"The God who made the world and everything in it is the Lord of heaven and earth and does not live in temples built by hands. And he is not served by human hands, as if he needed anything, because he himself gives all men life and breath and everything else. From one man he made every nation of men, that they should inhabit the whole earth; and he determined the times set for them and the exact places where they should live. God did this so that men would seek him and perhaps reach out for him and find him, though he is not far from each one of us. 'For in him we live and move and have our being.' As some of your own poets have said, 'We are his offspring.'
There are lots of metaphorical approaches to this idea, each with slightly different implications. You might take the Platonic route and think of God as the Divine Nature or Form of Divinity, and all the things in the universe as being instances that reflect this form to a greater or lesser degree. Or you might think of God as the Divine Pattern, with all things in the universe exhibiting this pattern to a greater or lesser degree. Or you might think of God as the Divine Mind, a consciousness arising from the interactions of the physical universe in the same way that a creature's mind arises from the physical interactions in its brain.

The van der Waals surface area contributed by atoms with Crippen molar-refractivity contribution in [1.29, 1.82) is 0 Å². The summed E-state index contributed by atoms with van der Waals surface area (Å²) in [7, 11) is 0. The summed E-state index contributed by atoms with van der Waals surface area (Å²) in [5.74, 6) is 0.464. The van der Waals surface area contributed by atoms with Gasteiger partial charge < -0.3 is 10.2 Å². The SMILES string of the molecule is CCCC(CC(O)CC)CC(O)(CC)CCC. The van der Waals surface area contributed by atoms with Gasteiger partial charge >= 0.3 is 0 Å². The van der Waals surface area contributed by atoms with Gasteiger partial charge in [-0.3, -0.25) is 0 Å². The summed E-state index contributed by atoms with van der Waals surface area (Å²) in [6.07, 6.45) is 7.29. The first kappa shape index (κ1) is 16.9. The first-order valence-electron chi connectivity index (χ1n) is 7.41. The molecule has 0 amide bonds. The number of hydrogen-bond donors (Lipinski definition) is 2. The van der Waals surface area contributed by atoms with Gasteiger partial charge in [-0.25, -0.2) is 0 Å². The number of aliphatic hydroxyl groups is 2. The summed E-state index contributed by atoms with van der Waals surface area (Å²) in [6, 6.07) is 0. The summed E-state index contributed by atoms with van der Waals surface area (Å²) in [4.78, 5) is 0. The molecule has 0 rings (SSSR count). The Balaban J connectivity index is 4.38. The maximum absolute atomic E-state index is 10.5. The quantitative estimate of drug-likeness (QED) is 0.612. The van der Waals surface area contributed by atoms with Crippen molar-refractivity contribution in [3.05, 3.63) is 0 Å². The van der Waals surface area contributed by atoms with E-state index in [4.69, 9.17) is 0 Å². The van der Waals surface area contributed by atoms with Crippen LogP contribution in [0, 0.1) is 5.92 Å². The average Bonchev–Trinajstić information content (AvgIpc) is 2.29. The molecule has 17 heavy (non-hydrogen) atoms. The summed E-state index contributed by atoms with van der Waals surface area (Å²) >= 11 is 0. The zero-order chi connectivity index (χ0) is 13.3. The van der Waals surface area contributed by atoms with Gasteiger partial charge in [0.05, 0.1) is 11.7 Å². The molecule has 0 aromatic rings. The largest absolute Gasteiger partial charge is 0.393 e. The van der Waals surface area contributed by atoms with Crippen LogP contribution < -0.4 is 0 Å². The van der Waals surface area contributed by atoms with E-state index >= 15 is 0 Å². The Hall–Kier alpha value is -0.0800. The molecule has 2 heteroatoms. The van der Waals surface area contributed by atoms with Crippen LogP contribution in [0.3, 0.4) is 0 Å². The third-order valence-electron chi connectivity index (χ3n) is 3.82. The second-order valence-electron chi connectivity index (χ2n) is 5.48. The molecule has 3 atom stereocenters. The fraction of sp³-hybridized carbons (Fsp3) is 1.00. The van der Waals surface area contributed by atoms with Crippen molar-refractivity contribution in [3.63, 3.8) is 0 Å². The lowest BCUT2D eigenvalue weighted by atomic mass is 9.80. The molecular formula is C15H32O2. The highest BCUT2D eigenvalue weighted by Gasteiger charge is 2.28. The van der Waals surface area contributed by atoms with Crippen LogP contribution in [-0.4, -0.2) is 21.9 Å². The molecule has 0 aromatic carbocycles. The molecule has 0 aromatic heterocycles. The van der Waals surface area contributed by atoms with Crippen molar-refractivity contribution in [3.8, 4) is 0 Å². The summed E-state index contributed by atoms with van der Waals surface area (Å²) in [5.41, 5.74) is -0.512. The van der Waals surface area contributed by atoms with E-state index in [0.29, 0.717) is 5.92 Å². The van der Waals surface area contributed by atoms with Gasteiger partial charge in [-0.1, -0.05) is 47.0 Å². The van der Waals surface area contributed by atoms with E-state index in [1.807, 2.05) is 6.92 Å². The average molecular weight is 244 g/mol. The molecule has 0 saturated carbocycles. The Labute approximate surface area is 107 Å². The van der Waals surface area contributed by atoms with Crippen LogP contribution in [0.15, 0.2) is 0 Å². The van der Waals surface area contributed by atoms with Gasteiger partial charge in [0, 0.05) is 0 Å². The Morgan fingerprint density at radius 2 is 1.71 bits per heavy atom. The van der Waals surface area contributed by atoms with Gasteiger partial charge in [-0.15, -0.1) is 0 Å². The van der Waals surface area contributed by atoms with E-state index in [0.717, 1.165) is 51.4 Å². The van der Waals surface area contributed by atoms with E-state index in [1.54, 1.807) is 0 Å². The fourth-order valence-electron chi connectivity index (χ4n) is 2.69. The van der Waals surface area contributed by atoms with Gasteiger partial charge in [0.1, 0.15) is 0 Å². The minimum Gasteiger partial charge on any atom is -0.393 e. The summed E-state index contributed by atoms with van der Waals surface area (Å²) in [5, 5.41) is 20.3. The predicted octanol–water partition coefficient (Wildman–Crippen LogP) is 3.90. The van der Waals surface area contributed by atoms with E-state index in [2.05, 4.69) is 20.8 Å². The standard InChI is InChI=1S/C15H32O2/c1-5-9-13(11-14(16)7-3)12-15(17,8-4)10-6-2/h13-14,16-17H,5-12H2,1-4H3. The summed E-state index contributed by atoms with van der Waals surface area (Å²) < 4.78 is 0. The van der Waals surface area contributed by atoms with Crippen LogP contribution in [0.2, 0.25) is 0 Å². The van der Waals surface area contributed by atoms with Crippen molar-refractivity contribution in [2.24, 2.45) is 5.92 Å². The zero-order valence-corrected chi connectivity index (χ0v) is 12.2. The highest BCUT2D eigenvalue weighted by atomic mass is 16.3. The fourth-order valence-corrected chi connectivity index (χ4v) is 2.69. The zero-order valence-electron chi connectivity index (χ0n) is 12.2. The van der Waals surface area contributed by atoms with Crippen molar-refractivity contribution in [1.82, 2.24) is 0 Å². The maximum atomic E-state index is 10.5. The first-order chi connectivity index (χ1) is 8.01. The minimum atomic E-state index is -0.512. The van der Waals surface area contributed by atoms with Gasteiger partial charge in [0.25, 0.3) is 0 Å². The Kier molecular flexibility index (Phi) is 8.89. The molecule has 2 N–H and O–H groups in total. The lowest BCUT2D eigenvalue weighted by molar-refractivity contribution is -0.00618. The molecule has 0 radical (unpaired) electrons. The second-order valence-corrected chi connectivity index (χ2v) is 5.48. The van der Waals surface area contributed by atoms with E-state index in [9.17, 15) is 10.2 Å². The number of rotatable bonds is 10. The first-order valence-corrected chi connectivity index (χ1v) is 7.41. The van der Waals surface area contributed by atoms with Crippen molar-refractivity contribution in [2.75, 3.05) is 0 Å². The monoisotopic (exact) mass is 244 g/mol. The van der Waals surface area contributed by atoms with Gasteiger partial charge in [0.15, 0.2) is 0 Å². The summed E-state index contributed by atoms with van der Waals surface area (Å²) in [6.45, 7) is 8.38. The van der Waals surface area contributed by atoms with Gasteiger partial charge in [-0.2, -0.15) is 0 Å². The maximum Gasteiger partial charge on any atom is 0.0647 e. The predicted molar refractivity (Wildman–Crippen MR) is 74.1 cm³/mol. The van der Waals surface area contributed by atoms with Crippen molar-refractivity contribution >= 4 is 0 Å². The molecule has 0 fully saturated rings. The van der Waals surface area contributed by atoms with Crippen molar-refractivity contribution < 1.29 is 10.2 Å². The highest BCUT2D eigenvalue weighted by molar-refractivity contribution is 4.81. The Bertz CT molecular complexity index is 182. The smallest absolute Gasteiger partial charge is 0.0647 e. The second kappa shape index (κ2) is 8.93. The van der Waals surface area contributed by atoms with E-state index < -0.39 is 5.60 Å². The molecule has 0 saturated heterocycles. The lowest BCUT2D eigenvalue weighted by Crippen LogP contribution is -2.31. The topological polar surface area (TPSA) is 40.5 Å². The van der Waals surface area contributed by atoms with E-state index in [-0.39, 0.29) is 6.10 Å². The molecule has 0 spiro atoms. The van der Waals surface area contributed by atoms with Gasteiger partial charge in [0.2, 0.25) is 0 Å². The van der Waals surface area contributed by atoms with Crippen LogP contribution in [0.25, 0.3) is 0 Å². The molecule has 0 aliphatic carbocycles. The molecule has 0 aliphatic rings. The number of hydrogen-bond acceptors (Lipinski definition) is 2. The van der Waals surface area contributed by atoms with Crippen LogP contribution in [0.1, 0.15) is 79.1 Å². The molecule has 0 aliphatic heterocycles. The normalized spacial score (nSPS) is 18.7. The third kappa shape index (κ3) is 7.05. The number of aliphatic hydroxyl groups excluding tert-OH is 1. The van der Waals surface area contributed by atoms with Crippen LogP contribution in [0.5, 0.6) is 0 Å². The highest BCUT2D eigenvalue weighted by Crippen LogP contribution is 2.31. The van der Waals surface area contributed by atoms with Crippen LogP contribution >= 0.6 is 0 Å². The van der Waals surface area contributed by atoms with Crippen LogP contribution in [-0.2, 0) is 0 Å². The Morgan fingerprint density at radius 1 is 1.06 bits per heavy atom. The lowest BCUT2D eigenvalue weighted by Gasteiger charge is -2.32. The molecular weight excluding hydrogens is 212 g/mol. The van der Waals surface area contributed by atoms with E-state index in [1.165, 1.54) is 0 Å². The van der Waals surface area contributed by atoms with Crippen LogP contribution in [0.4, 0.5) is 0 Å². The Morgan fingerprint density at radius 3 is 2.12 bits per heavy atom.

Each of these metaphors provides a different way of describing God's relationship with the world, and each has slightly different implications for God's relationship to the good. If God is most accurately described as a Form that exists separately from the world, but is instantiated within the world, then good becomes the degree to which an instance reflects the divine form.
If God is most accurately described as a pattern that is replicated on small and grand scales throughout the universe (think fractals), then good becomes a part of this pattern, or perhaps is identical with the pattern itself.
If God is the mind that arises from the interactions of the universe, then the good is likely an idea that has some independence from God, but the mind of God would always affirm the good, and insofar as the mind of God could interact with other minds, the mind of God would always promote the good.
I think that these metaphors present sufficient reason for feeling worshipful awe and affection toward God: First, because God is immense, subsuming the universe we know and probably all the universes that we don't know; second, because God is present, immanent, intimately involved in every moment, suffering as we suffer, and rejoicing as we rejoice; third, because we can identify God with all the good we experience, either because God is the source of that goodness, or evident within that goodness, or personally affirming that goodness.